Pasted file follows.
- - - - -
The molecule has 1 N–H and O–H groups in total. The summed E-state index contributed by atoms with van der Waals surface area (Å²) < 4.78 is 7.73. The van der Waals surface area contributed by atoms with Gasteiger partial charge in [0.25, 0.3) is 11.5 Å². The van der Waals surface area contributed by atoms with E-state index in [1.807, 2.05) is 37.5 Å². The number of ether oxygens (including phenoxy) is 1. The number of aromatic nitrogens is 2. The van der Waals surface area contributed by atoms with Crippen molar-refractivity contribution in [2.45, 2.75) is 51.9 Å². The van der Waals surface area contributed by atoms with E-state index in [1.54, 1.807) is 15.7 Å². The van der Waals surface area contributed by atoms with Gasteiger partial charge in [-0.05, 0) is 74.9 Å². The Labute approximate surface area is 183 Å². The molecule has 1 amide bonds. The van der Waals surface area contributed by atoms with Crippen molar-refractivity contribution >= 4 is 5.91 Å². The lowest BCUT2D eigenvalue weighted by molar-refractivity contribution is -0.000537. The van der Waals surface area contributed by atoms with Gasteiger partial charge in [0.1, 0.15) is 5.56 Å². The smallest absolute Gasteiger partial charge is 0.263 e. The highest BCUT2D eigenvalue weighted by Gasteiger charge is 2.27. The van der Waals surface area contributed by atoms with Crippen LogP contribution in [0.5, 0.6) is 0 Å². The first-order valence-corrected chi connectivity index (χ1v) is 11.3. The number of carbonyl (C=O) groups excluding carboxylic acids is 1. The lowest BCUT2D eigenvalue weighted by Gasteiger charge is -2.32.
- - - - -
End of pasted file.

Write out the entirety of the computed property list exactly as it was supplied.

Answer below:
The molecule has 1 N–H and O–H groups in total. The summed E-state index contributed by atoms with van der Waals surface area (Å²) < 4.78 is 7.73. The van der Waals surface area contributed by atoms with Gasteiger partial charge in [0.25, 0.3) is 11.5 Å². The van der Waals surface area contributed by atoms with E-state index in [1.807, 2.05) is 37.5 Å². The number of ether oxygens (including phenoxy) is 1. The number of aromatic nitrogens is 2. The van der Waals surface area contributed by atoms with Crippen molar-refractivity contribution in [2.45, 2.75) is 51.9 Å². The van der Waals surface area contributed by atoms with E-state index in [1.54, 1.807) is 15.7 Å². The van der Waals surface area contributed by atoms with Gasteiger partial charge in [-0.05, 0) is 74.9 Å². The Labute approximate surface area is 183 Å². The molecule has 1 amide bonds. The van der Waals surface area contributed by atoms with Crippen molar-refractivity contribution >= 4 is 5.91 Å². The lowest BCUT2D eigenvalue weighted by molar-refractivity contribution is -0.000537. The van der Waals surface area contributed by atoms with Gasteiger partial charge in [0.1, 0.15) is 5.56 Å². The smallest absolute Gasteiger partial charge is 0.263 e. The highest BCUT2D eigenvalue weighted by Gasteiger charge is 2.27. The van der Waals surface area contributed by atoms with Crippen LogP contribution in [0.5, 0.6) is 0 Å². The first-order valence-corrected chi connectivity index (χ1v) is 11.3. The number of carbonyl (C=O) groups excluding carboxylic acids is 1. The lowest BCUT2D eigenvalue weighted by Gasteiger charge is -2.32.